Strategic Targeting of Multiple BMP Receptors Prevents Trauma-Induced Heterotopic Ossification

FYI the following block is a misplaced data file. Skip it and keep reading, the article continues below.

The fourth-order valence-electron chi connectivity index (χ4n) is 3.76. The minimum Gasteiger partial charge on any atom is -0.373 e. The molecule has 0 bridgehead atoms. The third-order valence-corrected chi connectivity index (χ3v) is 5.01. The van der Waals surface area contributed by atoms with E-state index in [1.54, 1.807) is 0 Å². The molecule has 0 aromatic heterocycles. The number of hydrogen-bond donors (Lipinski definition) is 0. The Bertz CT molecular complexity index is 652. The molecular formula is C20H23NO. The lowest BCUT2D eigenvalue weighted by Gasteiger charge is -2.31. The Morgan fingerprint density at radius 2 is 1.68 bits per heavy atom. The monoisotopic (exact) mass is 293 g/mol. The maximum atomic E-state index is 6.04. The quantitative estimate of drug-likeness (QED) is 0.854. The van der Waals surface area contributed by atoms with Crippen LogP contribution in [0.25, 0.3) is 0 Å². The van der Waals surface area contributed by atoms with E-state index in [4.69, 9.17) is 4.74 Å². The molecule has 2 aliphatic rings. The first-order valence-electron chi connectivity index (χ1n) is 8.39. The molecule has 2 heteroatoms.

Trauma-caused heterotopic ossification (tHO) is really a condition of pathologic wound healing, based on the progressive formation of ectopic bone in soft tissue following severe burns or trauma. Because previous research has proven that genetic variants of HO, for example fibrodysplasia ossificans progressiva (FOP), come from hyperactivating mutations from the type I bone morphogenetic protein receptor (T1-BMPR) ACVR1/ALK2, studies evaluating therapies for HO happen to be directed mainly toward drugs with this specific receptor. However, patients with tHO don’t carry known T1-BMPR mutations. Ideas reveal that, although BMP signaling is needed for tHO, not one T1-BMPR (ACVR1/ALK2, BMPR1a/ALK3, or BMPR1b/ALK6) alone is essential with this disease, suggesting these receptors have functional redundancy within the setting of tHO. Through the use of two different classes of BMP signaling inhibitors, we created a translational method of treatment, integrating treatment choice with existing diagnostic options. Our treatment paradigm balances either immediate therapy with reduced risk for negative effects (Alk3-Fc) or delayed therapy with improved patient selection but and the higher chances for negative effects (LDN-212854).